See S. Rep. No. 104-185, at 35. The relevant amendment is codified at 15 U.S.C. § 1681b(b)(3)(A), and reads, in pertinent part: [I]n using a consumer report for employment purposes, before taking any adverse action based in whole or in part on the report, the person intending to take such adverse action shall provide to the consumer to whom the report relates—
(i) a copy of the report; and
(ii) a description in writing of the rights of the consumer under this subchapter, as prescribed by the Bureau [of Consumer Financial Protection] under section 1681g(c)(3) of this title.
FCRA provides, further, that "[a]ny person who willfully fails to comply with any requirement imposed under this subchapter with respect to any consumer is liable to that consumer." 15 U.S.C. § 1681n(a).
Duttas sole claim against State Farm falls squarely within the confines of the amendment. On March 3, 2014, Dutta applied for employment with State Farm through the companys Agency Career Track ("ACT") hiring program. As a preliminary step on the ACT pathway to hiring, Dutta was required to, and did, sign an authorization permitting State Farm to obtain his consumer credit report. Consumer credit reports are a critical component in State Farms decision-making process when evaluating applications in the ACT program. State Farm examines the 24-month credit history of every ACT applicant, viewing it as an indicator of the applicants practical ability to market financial and insurance-related products and services. As relevant here, if the applicants credit report indicates a charged-off account greater than $1000 or three or more 90-day late payments, the applicant is disqualified from continuing in the ACT program.1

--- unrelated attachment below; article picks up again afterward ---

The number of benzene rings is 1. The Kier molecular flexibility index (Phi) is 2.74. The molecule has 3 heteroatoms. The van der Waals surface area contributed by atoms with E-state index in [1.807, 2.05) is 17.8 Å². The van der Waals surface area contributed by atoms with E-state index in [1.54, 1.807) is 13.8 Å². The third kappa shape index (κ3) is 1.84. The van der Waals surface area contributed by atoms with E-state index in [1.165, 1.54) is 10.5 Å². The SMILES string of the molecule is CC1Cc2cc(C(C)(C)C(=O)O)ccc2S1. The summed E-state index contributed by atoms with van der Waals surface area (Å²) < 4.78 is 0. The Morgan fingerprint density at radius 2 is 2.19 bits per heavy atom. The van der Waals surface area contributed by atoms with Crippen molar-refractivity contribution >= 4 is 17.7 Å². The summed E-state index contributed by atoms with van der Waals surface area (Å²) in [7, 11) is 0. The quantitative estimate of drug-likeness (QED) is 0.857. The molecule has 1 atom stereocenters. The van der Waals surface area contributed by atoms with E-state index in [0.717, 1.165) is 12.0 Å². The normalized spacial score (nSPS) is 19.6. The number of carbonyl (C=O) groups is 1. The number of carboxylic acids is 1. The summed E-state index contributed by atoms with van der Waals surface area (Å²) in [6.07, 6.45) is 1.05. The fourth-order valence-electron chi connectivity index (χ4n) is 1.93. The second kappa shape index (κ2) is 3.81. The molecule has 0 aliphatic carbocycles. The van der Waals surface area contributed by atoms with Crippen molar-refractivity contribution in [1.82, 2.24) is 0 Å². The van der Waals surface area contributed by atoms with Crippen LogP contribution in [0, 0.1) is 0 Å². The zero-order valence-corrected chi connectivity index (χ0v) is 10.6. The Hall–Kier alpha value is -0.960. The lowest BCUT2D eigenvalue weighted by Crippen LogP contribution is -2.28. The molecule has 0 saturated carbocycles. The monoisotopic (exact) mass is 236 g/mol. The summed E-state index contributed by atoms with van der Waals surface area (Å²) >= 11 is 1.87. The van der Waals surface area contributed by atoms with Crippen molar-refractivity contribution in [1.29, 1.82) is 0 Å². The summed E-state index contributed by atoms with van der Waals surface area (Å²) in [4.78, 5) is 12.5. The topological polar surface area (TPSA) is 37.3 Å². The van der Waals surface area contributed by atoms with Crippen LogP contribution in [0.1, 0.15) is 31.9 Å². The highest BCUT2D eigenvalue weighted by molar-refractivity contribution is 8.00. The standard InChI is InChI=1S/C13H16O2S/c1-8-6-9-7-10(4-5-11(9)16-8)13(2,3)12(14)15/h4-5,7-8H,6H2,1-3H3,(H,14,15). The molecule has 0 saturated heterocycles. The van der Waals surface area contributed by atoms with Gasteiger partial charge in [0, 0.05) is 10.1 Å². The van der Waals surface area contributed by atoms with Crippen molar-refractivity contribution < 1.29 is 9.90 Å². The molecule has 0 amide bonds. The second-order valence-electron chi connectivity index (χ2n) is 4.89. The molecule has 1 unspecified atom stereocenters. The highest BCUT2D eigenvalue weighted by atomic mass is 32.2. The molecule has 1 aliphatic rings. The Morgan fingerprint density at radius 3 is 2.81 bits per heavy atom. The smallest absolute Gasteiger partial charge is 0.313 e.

There is no dispute that Dutta was denied admission to the ACT program and that his poor credit history was the cause of his disqualification. Duttas grievance is that the credit report obtained by State Farm contained errors, which State Farm considered without providing him sufficient notice under FCRA. He claims that, on March 11, 2014, State Farm employee Roberta Thomas phoned him and told him that, because of a charged-off debt and two loan delinquencies, his employment application was rejected and that the decision was final.2 Three days later, on March 14, 2014, Dutta received a pre-adverse action notice, dated March 11, 2014 ("Statutory Notice"), which enclosed a copy of the credit report. The cover letter instructed Dutta to contact State Farm "within five days" if the report contained any inaccurate or incomplete information. Dutta followed those instructions by contacting State Farm on March 17, 2014, to dispute the reports accuracy. Specifically, he stated that although the charged-off debt listed in the report was dated February 28, 2014, which would be within State Farms 24-month look back period, he had...